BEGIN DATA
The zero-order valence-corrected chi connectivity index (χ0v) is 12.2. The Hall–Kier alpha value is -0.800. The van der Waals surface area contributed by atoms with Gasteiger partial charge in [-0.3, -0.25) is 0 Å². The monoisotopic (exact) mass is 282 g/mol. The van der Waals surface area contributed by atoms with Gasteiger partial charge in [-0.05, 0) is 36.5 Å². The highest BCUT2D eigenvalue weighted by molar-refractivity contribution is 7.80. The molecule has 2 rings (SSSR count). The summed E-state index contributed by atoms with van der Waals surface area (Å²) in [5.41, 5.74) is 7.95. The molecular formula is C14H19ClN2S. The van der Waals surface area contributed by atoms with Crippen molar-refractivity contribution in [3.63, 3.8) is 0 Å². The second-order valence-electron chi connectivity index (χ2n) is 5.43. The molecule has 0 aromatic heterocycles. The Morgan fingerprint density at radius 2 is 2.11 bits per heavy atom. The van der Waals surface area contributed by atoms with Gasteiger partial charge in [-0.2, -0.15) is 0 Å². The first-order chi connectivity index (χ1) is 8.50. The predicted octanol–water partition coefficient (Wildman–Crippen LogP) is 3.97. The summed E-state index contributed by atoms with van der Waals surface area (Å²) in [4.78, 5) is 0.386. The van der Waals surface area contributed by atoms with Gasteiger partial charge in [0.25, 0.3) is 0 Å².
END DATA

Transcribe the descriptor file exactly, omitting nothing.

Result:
The zero-order valence-corrected chi connectivity index (χ0v) is 12.2. The Hall–Kier alpha value is -0.800. The van der Waals surface area contributed by atoms with Gasteiger partial charge in [-0.3, -0.25) is 0 Å². The monoisotopic (exact) mass is 282 g/mol. The van der Waals surface area contributed by atoms with Gasteiger partial charge in [-0.05, 0) is 36.5 Å². The highest BCUT2D eigenvalue weighted by molar-refractivity contribution is 7.80. The molecule has 2 rings (SSSR count). The summed E-state index contributed by atoms with van der Waals surface area (Å²) in [5.41, 5.74) is 7.95. The molecular formula is C14H19ClN2S. The van der Waals surface area contributed by atoms with Crippen molar-refractivity contribution in [3.63, 3.8) is 0 Å². The second-order valence-electron chi connectivity index (χ2n) is 5.43. The molecule has 0 aromatic heterocycles. The Morgan fingerprint density at radius 2 is 2.11 bits per heavy atom. The van der Waals surface area contributed by atoms with Gasteiger partial charge in [-0.2, -0.15) is 0 Å². The first-order chi connectivity index (χ1) is 8.50. The predicted octanol–water partition coefficient (Wildman–Crippen LogP) is 3.97. The summed E-state index contributed by atoms with van der Waals surface area (Å²) in [4.78, 5) is 0.386. The van der Waals surface area contributed by atoms with Gasteiger partial charge in [0.25, 0.3) is 0 Å².